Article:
Introduction to The Third Light

Chris Cherry, the author of the bestselling The Mad Game series of novels presents the Introduction from the final novel in the series – The Third Light.

The Third Light Kindle Cover

The Third Light – Click here to see the novel on Amazon UK

When I first put pen to paper to write The Mad Game series in April 2013, I had not fully anticipated where the series would end and what characters would emerge and develop in the books. I certainly did not expect the first two novels to be officially in the Top 10 on Amazon and to be classified as bestsellers.

All that I knew for sure was that after discussion with the Royal British Legion, I had committed to writing three novels, specifically to benefit the charity and the work that they do for servicemen and ex-service personnel. I concluded that the importance of the cause would be reason enough to get on with writing the novels, alongside my gainful occupations.
As the characters of William and Odile developed and as I delved further into the recesses of my knowledge and historical experience of the Great War, the closer I felt to the millions of men from all sides, their families and descendants, to the point where I could almost have a conversation with the photographs of the soldiers. On my screen were happy and smiling young men going off in uniform, with proud parents holding immaculate images of their sons and husbands in fresh uniforms. The same happens today of course, it is just the face and uniform that changes. It was the images then and now that impacted on me and I hope this has come through in my writing.
I also decided at the start to invest time and effort in developing a social media platform to share my research photography and to engage readers in the fascinating and moving history of the Great War and the work of the Legion in its many forms. I had not really thought through where it would lead and I have been honestly overwhelmed by the response. I wanted, in this last novel in the series for the Legion, to bring you in to a few of the events that came as a result of the novels.
As you may know, I like riding motorbikes and I like to break the stereotypes of bikers and biking. A motorbike, to me, is the perfect companion on my research trips. We can get almost anywhere, carry a surprising amount of luggage and equipment and get from place to place quickly. That is why William and Henri ride motorcycles and their passion is pretty much mine (author’s licence I suppose). But in talking bikes, I have found new friends and stimulated existing ones to think differently about bikes and battlefields. So, in October in 2014, Battlefields on a Bike was founded. Motorcycle tours and a whole new chance to share the truths and history of the world wars. I am looking forward to the future enormously.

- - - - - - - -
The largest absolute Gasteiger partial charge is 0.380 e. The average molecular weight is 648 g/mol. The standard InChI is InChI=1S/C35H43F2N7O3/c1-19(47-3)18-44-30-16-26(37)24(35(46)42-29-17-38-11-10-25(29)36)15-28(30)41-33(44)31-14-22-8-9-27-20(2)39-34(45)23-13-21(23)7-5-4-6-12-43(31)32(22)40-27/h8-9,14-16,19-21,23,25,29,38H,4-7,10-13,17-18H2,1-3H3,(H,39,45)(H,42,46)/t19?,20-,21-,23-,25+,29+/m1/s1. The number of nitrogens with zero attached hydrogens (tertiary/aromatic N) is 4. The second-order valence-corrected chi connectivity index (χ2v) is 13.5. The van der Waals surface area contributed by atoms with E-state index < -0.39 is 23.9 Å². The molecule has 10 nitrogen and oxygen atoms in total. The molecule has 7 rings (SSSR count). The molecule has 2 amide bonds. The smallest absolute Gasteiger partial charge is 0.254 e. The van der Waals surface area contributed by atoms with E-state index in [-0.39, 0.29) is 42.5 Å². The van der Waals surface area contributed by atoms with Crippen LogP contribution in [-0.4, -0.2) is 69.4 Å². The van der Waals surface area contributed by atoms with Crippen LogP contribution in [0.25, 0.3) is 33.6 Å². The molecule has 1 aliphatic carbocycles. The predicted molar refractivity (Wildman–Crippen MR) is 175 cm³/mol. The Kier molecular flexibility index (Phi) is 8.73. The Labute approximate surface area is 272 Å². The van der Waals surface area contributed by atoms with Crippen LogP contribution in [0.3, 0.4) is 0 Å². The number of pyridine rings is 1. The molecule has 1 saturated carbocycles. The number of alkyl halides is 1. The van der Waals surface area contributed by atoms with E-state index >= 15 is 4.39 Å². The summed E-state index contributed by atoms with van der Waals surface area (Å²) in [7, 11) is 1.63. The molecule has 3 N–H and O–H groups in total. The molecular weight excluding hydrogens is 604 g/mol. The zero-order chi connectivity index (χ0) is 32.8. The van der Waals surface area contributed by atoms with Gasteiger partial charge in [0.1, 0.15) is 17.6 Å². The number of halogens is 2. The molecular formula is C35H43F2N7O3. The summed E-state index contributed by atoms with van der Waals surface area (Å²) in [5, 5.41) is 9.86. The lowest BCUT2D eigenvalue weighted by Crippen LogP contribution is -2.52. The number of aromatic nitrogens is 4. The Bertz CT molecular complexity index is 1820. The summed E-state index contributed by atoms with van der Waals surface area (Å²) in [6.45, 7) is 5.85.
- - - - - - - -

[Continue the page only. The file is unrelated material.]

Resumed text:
1454921_589619307801114_2948875236162373220_nBut, unexpectedly, I tapped in to a wealth of family history, that has then poured like a river in spring. I have received literally thousands of comments and likes on my various Facebook and web channels. All of them have been with an outpouring of respect and remembrance, stimulated by the stories and the history that I have shared. Some have even taken the wonderful step of booking a battlefield tour (although not yet on motorbikes!) In fact, one reader finished William’s Story at eleven in the morning and was on a train to Southampton by three in the afternoon. I have found new friends and a network of readers and followers with one single golden thread running through everything. A sense of Remembrance of the suffering of a generation in the Great War and the catastrophic events leading up to and throughout the World War in 1939. I had not expected to be so immersed in family history, but have loved every single one of the comments and have been privileged to have been part of the story of so many families.